[Spitzer News] NASA Unveils Cosmic Images Book in Braille for Blind Readers

spitzer-news at lists.ipac.caltech.edu spitzer-news at lists.ipac.caltech.edu
Tue Jan 15 07:25:00 PST 2008


In this issue:

1) NASA Unveils Cosmic Images Book in Braille for Blind Readers
2) Spitzer News from AAS

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NASA UNVEILS COSMIC IMAGES BOOK IN BRAILLE FOR BLIND READERS

At a ceremony held today at the National Federation of the Blind,  
NASA unveiled a new book that brings majestic images taken by its  
Great Observatories to the fingertips of the blind. The Great  
Observatories include NASA's Hubble, Chandra and Spitzer space  
telescopes.

"Touch the Invisible Sky" is a 60-page book with color images of  
nebulae, stars, galaxies and some of the telescopes that captured the  
original pictures. Each image is embossed with lines, bumps and other  
textures. These raised patterns translate colors, shapes and other  
intricate details of the cosmic objects, allowing visually impaired  
people to experience them. Braille and large-print descriptions  
accompany each of the book's 28 photographs, making the book's design  
accessible to readers of all visual abilities.

The book contains spectacular images from the Great Observatories and  
powerful ground-based telescopes. The celestial objects are presented  
as they appear through visible-light telescopes and different  
spectral regions invisible to the naked eye, from radio to infrared,  
visible, ultraviolet and X-ray light.

The book introduces the concept of light and the spectrum and  
explains how the different observatories complement each others'  
findings. Readers take a cosmic journey beginning with images of the  
sun, and travel out into the galaxy to visit relics of exploding and  
dying stars, as well as the Whirlpool galaxy and colliding Antennae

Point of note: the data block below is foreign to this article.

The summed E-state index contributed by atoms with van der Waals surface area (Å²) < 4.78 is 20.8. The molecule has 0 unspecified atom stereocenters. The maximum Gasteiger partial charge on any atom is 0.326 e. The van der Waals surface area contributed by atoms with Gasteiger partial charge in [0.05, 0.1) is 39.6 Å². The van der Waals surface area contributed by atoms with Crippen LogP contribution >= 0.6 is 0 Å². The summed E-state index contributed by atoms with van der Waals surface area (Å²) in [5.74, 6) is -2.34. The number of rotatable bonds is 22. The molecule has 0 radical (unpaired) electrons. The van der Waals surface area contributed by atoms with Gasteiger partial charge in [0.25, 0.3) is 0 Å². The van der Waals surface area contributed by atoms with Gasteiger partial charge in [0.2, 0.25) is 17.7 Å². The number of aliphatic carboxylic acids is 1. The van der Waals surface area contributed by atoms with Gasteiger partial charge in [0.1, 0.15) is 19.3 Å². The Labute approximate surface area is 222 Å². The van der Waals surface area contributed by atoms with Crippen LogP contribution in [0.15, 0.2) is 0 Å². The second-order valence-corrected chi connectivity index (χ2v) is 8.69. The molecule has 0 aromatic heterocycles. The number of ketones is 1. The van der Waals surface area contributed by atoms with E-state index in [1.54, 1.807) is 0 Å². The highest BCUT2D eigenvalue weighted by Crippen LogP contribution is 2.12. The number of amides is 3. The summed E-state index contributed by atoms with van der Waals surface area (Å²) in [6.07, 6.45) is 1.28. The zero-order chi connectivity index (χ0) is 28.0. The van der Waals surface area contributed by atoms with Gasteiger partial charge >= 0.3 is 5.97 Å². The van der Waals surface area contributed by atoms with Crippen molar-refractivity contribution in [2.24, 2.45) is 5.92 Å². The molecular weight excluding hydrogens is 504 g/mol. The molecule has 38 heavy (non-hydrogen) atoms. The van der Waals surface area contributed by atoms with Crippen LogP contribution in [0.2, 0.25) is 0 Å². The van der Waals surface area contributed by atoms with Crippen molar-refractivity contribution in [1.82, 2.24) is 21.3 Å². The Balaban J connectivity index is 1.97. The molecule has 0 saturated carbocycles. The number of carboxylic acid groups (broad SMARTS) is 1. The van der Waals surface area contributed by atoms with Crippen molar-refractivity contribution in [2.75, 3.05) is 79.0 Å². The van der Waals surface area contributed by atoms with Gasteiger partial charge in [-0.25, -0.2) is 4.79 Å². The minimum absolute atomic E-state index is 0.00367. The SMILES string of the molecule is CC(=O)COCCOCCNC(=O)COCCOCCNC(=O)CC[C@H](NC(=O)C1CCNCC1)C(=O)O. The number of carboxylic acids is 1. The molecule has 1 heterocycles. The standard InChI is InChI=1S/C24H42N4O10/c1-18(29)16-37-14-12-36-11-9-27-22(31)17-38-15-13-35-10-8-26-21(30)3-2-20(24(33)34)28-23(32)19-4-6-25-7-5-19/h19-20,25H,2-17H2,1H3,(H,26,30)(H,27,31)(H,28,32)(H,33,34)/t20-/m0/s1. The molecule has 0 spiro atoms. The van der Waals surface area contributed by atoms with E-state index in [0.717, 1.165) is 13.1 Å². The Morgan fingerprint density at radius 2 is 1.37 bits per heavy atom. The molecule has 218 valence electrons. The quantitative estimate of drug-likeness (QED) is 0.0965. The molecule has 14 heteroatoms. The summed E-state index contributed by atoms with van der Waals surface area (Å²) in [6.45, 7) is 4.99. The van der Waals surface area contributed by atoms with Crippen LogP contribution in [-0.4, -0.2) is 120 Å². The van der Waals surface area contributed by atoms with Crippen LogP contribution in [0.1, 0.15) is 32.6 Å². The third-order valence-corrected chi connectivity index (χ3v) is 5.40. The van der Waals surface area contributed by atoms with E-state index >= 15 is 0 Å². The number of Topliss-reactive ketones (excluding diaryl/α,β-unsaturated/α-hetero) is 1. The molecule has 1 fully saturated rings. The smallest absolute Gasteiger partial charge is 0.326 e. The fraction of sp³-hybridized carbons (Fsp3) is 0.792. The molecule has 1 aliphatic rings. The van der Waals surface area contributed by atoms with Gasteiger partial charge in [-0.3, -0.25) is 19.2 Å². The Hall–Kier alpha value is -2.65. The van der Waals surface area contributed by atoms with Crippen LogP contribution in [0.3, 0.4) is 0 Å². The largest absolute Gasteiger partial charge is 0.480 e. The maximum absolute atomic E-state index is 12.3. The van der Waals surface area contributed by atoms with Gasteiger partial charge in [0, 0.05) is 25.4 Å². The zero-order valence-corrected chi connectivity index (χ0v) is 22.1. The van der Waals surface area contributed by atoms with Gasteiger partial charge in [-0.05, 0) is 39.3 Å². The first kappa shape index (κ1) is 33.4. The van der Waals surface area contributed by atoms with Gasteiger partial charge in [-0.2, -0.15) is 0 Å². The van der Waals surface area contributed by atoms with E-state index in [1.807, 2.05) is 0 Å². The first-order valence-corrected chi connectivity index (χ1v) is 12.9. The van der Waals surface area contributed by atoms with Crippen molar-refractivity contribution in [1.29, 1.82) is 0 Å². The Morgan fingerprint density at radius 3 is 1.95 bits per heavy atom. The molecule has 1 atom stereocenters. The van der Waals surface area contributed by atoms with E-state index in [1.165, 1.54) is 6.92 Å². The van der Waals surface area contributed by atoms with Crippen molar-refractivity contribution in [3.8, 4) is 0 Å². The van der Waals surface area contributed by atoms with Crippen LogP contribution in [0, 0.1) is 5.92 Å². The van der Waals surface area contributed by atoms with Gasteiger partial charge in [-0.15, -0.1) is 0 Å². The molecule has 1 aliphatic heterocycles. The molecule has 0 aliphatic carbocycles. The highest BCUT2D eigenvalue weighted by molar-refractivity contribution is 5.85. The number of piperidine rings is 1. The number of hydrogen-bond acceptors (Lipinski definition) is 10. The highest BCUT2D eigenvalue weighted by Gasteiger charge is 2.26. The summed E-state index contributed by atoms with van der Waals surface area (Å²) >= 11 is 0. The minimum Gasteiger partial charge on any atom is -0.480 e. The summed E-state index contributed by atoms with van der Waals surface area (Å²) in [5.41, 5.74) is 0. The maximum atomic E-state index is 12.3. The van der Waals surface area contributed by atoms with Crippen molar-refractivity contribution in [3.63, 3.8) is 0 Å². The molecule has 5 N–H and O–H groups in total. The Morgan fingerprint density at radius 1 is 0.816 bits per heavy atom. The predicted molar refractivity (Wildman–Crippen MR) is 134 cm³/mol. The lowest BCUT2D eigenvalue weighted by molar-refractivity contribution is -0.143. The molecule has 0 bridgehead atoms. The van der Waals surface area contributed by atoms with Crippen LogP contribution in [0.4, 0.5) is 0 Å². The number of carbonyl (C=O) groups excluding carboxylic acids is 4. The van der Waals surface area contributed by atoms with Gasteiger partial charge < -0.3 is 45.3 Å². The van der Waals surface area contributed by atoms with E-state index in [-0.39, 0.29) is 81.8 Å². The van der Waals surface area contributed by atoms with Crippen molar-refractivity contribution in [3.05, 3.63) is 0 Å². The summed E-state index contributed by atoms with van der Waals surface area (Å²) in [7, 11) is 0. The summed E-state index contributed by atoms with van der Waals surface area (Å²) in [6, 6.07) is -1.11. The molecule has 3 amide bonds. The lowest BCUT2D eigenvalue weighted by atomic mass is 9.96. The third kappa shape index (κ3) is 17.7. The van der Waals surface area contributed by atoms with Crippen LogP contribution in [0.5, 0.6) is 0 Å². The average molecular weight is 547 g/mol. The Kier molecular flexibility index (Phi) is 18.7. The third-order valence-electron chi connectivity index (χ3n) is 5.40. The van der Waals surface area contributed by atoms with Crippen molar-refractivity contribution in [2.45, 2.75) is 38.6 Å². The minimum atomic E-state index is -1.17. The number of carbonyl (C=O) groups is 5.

galaxies.

"Touch the Invisible Sky" was written by astronomy educator and  
accessibility specialist Noreen Grice of You Can Do Astronomy LLC and  
the Museum of Science, Boston, with authors Simon Steel, an  
astronomer with the Harvard-Smithsonian Center for Astrophysics in  
Cambridge, Mass., and Doris Daou, an astronomer at NASA Headquarters,  
Washington.

"About 10 million visually impaired people live in the United  
States," Grice said. "I hope this book will be a unique resource for  
people who are sighted or blind to better understand the part of the  
universe that is invisible to all of us."

The book will be available to the public through a wide variety of  
sources, including the National Federation of the Blind, Library of  
Congress repositories, schools for the blind, libraries, museums,  
science centers and Ozone Publishing.

"We wanted to show that the beauty and complexity of the universe  
goes far beyond what we can see with our eyes!" Daou said.

"The study of the universe is a detective story, a cosmic 'CSI,'  
where clues to the inner workings of the universe are revealed by the  
amazing technology of modern telescopes," Steel said. "This book  
invites everyone to join in the quest to unlock the secrets of the  
cosmos."

"One of the greatest challenges faced by blind students who are  
interested in scientific study is that certain kinds of information  
are not available to them in a non-visual form," said Marc Maurer,  
president of the National Federation of the Blind. "Books like this  
one are an invaluable resource because they allow the blind access to  
information that is normally presented through visual observation and  
media. Given access to this information, blind students can study and  
compete in scientific fields as well as their sighted peers."

The prototype for this book was funded by an education grant from the  
Chandra mission, and production was a collaborative effort by the  
NASA space science missions, which provide the images, and other  
agency sources.

NASA's Jet Propulsion Laboratory, Pasadena, Calif., manages the  
Spitzer Space Telescope mission for NASA's Science Mission  
Directorate, Washington. Science operations are conducted at the  
Spitzer Science Center at the California Institute of Technology,  
also in Pasadena. Caltech manages JPL for NASA.

http://www.spitzer.caltech.edu/Media/releases/ssc2008-02/release.shtml

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SPITZER NEWS FROM AAS

Spitzer-related news from the 211th meeting of the American  
Astronomical Society (Winter 2008), which took place January 7 -  
January 11, 2008 in Austin, TX, can be found at the Spitzer AAS news  
page. The page contains Spitzer-related news from the conference, and  
includes an archive of news from past conferences.

http://www.spitzer.caltech.edu/Media/releases/aas.shtml

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